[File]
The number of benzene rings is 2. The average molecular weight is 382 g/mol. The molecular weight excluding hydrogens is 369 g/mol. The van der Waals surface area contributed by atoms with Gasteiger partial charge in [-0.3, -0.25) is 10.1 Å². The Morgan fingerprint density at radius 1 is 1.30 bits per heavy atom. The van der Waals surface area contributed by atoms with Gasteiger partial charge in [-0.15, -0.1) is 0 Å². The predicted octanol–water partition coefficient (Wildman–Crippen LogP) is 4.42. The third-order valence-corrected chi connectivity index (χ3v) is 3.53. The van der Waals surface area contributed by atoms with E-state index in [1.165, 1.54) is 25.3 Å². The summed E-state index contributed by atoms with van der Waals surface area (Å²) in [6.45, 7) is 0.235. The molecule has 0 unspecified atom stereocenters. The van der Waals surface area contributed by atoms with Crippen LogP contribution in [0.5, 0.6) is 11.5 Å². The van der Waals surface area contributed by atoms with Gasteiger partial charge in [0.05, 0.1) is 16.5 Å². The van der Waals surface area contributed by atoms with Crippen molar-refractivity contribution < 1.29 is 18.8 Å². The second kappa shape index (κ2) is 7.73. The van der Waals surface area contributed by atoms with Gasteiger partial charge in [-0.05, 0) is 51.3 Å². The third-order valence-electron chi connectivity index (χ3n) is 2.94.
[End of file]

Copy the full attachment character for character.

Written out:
The number of benzene rings is 2. The average molecular weight is 382 g/mol. The molecular weight excluding hydrogens is 369 g/mol. The van der Waals surface area contributed by atoms with Gasteiger partial charge in [-0.3, -0.25) is 10.1 Å². The Morgan fingerprint density at radius 1 is 1.30 bits per heavy atom. The van der Waals surface area contributed by atoms with Gasteiger partial charge in [-0.15, -0.1) is 0 Å². The predicted octanol–water partition coefficient (Wildman–Crippen LogP) is 4.42. The third-order valence-corrected chi connectivity index (χ3v) is 3.53. The van der Waals surface area contributed by atoms with E-state index in [1.165, 1.54) is 25.3 Å². The summed E-state index contributed by atoms with van der Waals surface area (Å²) in [6.45, 7) is 0.235. The molecule has 0 unspecified atom stereocenters. The van der Waals surface area contributed by atoms with Crippen LogP contribution in [0.5, 0.6) is 11.5 Å². The van der Waals surface area contributed by atoms with Gasteiger partial charge in [0.05, 0.1) is 16.5 Å². The van der Waals surface area contributed by atoms with Crippen molar-refractivity contribution < 1.29 is 18.8 Å². The second kappa shape index (κ2) is 7.73. The van der Waals surface area contributed by atoms with Gasteiger partial charge in [-0.05, 0) is 51.3 Å². The third-order valence-electron chi connectivity index (χ3n) is 2.94.